Last week, we looked into The Shift and whether it was actually doing what we said it was supposed to do, which is to be a better way of getting hitters, especially pull-happy hitters (and double especially groundball-heavy, pull-happy, left-handed hitters) to make more outs. The traditional story of The Shift is that because those hitters are going to be sending most of their ground balls to one side of the field, why not put more fielders over that way?

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Reevaluating the shiny new toy.

Here’s a cheeky question that I ask in complete sincerity: How many home runs were hit against The Shift last year? I’m sure someone out there knows the answer to the question, but there are probably more people wondering why I even bothered to ask it. If the ball was hit over the wall, what does it matter whether The Shift was on or not? Either way, the fielders weren’t going to be able to get to it.

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It's ridiculous, is what it is.

The Chicago Cubs’ April was insane, frankly. Through 22 games, they went 17-5 (first team since the 2010 Rays to be that good or better, and before those Rays, it had been since 2003), outscored their opponents by 79 runs (second-best run differential over the first 22 in over 100 years, trailing only the 2003 Yankees; the fourth team in the last decade to outscore opponents by so much over any 22-game stretch), and were on pace to cruise past the all-time record for team walks. Oh, and at 6.18 runs per game, they were on pace to score over 1,000 runs, which would put them in the company of the 1999 Indians, the only team to score that many since MLB became fully integrated.

You probably knew all of that, though, and more to the point, we know none of that will keep up. The Cubs played a very weak April schedule. They got some key hits and strong overall performance from the likes of Matt Szczur and David Ross. They lost Kyle Schwarber for the season and Miguel Montero for at least a couple weeks. Jason Heyward has not made the hoped-for changes to his offensive game, remaining instead a patient hitter capable of hitting the ball hard, but not of getting it off the ground often enough to tap into the full power of that contact. Dexter Fowler played out of his mind for two weeks, but while he’s a better player than the (ahem) market decided he was this winter, he’s still Dexter Fowler. The Cubs aren’t a 110-win team. I’m not sure I would peg their final record any higher today than I would have on Opening Day, all things weighed and accounted for.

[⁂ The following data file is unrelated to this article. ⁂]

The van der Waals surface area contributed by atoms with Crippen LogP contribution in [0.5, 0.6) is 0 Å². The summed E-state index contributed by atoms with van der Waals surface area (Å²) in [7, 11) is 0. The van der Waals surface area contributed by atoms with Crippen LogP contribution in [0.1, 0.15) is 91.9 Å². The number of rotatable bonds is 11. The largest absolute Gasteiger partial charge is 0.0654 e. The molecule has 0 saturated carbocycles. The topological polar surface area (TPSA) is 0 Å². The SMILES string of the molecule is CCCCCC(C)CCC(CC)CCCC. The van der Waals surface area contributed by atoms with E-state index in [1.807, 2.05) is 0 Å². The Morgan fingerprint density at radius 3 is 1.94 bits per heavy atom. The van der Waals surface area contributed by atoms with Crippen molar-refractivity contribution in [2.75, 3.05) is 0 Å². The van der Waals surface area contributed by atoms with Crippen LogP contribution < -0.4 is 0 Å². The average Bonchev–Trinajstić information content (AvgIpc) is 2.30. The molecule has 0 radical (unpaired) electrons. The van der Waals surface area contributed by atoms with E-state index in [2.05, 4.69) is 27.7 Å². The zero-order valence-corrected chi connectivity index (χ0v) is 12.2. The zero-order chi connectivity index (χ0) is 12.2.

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Three years ago, Michael was dead wrong about the shift. He still is, but now he has a powerful ally.

I love Joe Girardi, in large part because he looks like a Serious Dad. He’s got the kind of stern face that makes you believe that you were actually wrong to play Indoor Softball in front of the new TV.

By virtue of his Serious Dad Face, among other skills and virtues, Girardi has navigated two tricky[1] ownership groups, become the only manager ever to win Manager of the Year with a losing record and—most importantly—won the 2009 World Series.

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What really happens when we try to compare players across positions empirically.

I’m guessing that many of the people reading this will have come to appreciate the game of baseball the way I did, through the magic of baseball cards. When I was growing up, a baseball card told you three things on the front of the card: the player’s name, the player’s team, and the position that he played. It’s something that’s deeply ingrained in how we understand baseball. Players have their positions. And we know all nine of them. Well, of course, there were the utility infielders. I remember when I was 7 that I called them “switch-position” guys. They got little dashes in the little circle where it showed their position. SS-2B. 3B-1B. In baseball, it’s perfectly legal to shift around the park, but the good players, they had a regular spot to hang out in.